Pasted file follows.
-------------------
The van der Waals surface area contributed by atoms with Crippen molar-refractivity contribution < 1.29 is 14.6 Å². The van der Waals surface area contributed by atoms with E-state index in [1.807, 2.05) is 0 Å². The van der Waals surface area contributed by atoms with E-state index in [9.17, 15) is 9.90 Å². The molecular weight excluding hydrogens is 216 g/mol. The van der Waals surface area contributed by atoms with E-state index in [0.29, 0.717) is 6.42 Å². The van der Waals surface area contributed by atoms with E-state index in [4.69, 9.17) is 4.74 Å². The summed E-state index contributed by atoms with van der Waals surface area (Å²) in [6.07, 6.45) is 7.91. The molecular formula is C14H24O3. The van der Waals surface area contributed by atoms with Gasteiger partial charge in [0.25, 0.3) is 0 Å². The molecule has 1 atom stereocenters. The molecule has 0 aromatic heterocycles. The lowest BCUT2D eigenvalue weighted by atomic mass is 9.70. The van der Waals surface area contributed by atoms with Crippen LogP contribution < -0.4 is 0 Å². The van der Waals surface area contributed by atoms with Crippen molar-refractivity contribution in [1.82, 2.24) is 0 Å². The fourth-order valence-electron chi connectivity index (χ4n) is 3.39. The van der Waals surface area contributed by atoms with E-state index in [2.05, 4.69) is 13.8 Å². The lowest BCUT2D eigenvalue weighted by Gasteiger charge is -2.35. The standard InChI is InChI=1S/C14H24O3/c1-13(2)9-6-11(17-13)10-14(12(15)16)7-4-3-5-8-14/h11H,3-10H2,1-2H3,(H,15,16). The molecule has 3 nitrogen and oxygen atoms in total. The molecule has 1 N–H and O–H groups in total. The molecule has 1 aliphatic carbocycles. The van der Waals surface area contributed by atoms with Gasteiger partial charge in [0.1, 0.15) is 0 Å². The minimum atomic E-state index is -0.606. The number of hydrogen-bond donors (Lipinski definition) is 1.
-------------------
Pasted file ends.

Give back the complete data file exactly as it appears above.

The van der Waals surface area contributed by atoms with Crippen molar-refractivity contribution < 1.29 is 14.6 Å². The van der Waals surface area contributed by atoms with E-state index in [1.807, 2.05) is 0 Å². The van der Waals surface area contributed by atoms with E-state index in [9.17, 15) is 9.90 Å². The molecular weight excluding hydrogens is 216 g/mol. The van der Waals surface area contributed by atoms with E-state index in [0.29, 0.717) is 6.42 Å². The van der Waals surface area contributed by atoms with E-state index in [4.69, 9.17) is 4.74 Å². The summed E-state index contributed by atoms with van der Waals surface area (Å²) in [6.07, 6.45) is 7.91. The molecular formula is C14H24O3. The van der Waals surface area contributed by atoms with Gasteiger partial charge in [0.25, 0.3) is 0 Å². The molecule has 1 atom stereocenters. The molecule has 0 aromatic heterocycles. The lowest BCUT2D eigenvalue weighted by atomic mass is 9.70. The van der Waals surface area contributed by atoms with Crippen LogP contribution < -0.4 is 0 Å². The van der Waals surface area contributed by atoms with Crippen molar-refractivity contribution in [1.82, 2.24) is 0 Å². The fourth-order valence-electron chi connectivity index (χ4n) is 3.39. The van der Waals surface area contributed by atoms with E-state index in [2.05, 4.69) is 13.8 Å². The lowest BCUT2D eigenvalue weighted by Gasteiger charge is -2.35. The standard InChI is InChI=1S/C14H24O3/c1-13(2)9-6-11(17-13)10-14(12(15)16)7-4-3-5-8-14/h11H,3-10H2,1-2H3,(H,15,16). The molecule has 3 nitrogen and oxygen atoms in total. The molecule has 1 N–H and O–H groups in total. The molecule has 1 aliphatic carbocycles. The van der Waals surface area contributed by atoms with Gasteiger partial charge in [0.1, 0.15) is 0 Å². The minimum atomic E-state index is -0.606. The number of hydrogen-bond donors (Lipinski definition) is 1.